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Anthony Pawson, Mark Smedley, Patrice Hugo, Tim Harkness, Richard Lussier, Walter Ausserer, Denis Dalton

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The Inamori Foundation has named Anthony Pawson, a molecular biologist affiliated with the Samuel Lunenfeld Research Institute at Toronto’s Mount Sinai Hospital and the University of Toronto, as the recipient of this year’s Kyoto Prize in Basic Sciences.
 
The Kyoto Award is an international award that recognizes individuals for scientific, cultural, and spiritual achievements.
 
This year, the Basic Sciences prize was targeted at researchers specializing in molecular biology, cell biology, and neurobiology. The award is being given to Pawson in recognition of his contribution to the field of intracellular signal transduction, the foundation said.
 
Pawson demonstrated the presence and importance of a protein domain called the Src homology 2, or SH2, domain, which influences signal transduction related to cell division and metabolism and has a role in some cancer-like cellular processes.
 
Pawson received his PhD from the Imperial Cancer Research Fund in London and went on to post-doctoral studies at the University of California at Berkeley. He became an assistant professor at the University of British Columbia in Vancouver in 1981 and moved to the University of Toronto in 1985.
 
He also was a co-founder of MDS Proteomics, which later became Protana.
 

 
Invitrogen last week said Mark Smedley will be overseeing the integration of the company with Applied Biosystems.
 
Smedley has assembled a team of more than 30 “change agents” from both companies “who will take the best parts of their own organizations to plan for a stronger, better combination,” Greg Lucier, chairman and CEO of Invitrogen said in a statement.
 
Smedley is global head of operations at Invitrogen. Prior to joining the company, he was at Novartis. He has more than 20 years experience in the life sciences and pharmaceutical industry with positions in operations, R&D, sales, marketing, program management, and other posts.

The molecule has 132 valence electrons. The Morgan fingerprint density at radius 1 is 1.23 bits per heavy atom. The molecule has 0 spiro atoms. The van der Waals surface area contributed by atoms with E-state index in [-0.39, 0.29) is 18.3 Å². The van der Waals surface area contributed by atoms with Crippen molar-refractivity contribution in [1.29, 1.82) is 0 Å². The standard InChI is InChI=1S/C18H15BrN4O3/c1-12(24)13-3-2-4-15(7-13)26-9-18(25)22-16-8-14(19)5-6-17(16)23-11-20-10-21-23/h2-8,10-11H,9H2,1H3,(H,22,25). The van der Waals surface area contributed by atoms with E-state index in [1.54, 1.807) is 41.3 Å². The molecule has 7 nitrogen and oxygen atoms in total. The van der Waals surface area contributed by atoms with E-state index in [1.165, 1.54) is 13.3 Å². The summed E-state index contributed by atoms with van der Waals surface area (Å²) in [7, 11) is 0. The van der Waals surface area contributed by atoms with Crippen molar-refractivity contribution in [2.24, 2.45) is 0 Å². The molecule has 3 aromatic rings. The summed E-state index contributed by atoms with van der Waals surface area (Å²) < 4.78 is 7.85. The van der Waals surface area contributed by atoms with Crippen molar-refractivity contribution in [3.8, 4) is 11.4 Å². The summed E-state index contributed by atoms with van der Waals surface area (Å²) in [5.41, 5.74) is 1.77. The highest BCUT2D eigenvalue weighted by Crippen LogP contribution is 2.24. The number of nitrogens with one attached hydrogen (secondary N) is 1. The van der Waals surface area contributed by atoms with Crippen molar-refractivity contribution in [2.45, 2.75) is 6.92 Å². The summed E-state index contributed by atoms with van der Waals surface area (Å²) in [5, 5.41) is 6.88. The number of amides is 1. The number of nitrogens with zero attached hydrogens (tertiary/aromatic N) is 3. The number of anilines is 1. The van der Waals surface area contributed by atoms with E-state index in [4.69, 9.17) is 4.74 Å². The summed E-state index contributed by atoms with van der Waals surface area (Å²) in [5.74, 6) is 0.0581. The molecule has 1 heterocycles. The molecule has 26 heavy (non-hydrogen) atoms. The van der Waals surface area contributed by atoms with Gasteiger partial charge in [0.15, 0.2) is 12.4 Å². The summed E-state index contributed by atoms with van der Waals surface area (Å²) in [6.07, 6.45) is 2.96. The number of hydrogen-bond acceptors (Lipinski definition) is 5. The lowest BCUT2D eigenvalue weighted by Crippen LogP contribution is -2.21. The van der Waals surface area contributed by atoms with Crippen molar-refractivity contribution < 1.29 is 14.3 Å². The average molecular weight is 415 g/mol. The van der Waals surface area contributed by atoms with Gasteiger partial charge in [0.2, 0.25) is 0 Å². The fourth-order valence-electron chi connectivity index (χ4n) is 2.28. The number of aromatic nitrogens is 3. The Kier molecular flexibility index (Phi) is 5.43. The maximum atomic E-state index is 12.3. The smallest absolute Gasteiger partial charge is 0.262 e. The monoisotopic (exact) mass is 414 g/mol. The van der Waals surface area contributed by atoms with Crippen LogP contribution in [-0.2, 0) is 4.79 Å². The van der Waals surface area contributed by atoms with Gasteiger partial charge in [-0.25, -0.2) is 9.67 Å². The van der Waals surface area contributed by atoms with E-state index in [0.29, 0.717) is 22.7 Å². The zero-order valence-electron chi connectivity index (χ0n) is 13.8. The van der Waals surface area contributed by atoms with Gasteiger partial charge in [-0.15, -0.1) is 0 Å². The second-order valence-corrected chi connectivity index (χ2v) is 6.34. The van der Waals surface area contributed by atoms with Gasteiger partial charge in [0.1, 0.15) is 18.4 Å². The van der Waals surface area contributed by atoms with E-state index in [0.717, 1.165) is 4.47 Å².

Invitrogen announced earlier this month that it plans to acquire ABI for $6.7 billion. The new company, to be based in Carlsbad, Calif., will adopt the ABI name.
 

 
MDS Pharma Services has named Patrice Hugo as vice president of scientific affairs for its global central lab network, where he will lead the firm’s biomarker development activities.
 
Hugo joins MDS Pharma Services from Caprion Proteomics, where he was executive vice president of research and development. Prior to that, he was with Procrea BioSciences, first as vice president of scientific research and then as chief scientific officer. Before that, he worked for the Montreal Institute of Clinical Research.
 

 
Cell Biosciences, a startup developing nanofluidic systems for proteomic applications, has hired three managers. The company named Tim Harkness, formerly chief financial officer for Molecular Devices, as president and chief executive officer.
 
In addition, Richard Lussier was named vice president of sales and international operations. Lussier served in various sales and operations in the Applera businesses Applied Biosystems and Celera Genomics, including a stint as president and general manager of Applera’s Japanese subsidiary for five years. More recently, Lussier established the worldwide sales, service, and support organization for Solexa, now part of Illumina.
 
Cell Biosciences also hired Walter Ausserer as vice president of marketing. Ausserer most recently directed product development at Axela Biosensors. He previously held senior product development and marketing positions at Caliper Life Sciences and Dionex.
 

 
New England Peptide has hired Denis Dalton as a business development manager.
 
Dalton most recently served as business development manager for Debro Chemicals & Pharmaceuticals. Previously, he was territory manager for Dalton Chemical Laboratories and a sales representative for Anachemia Science.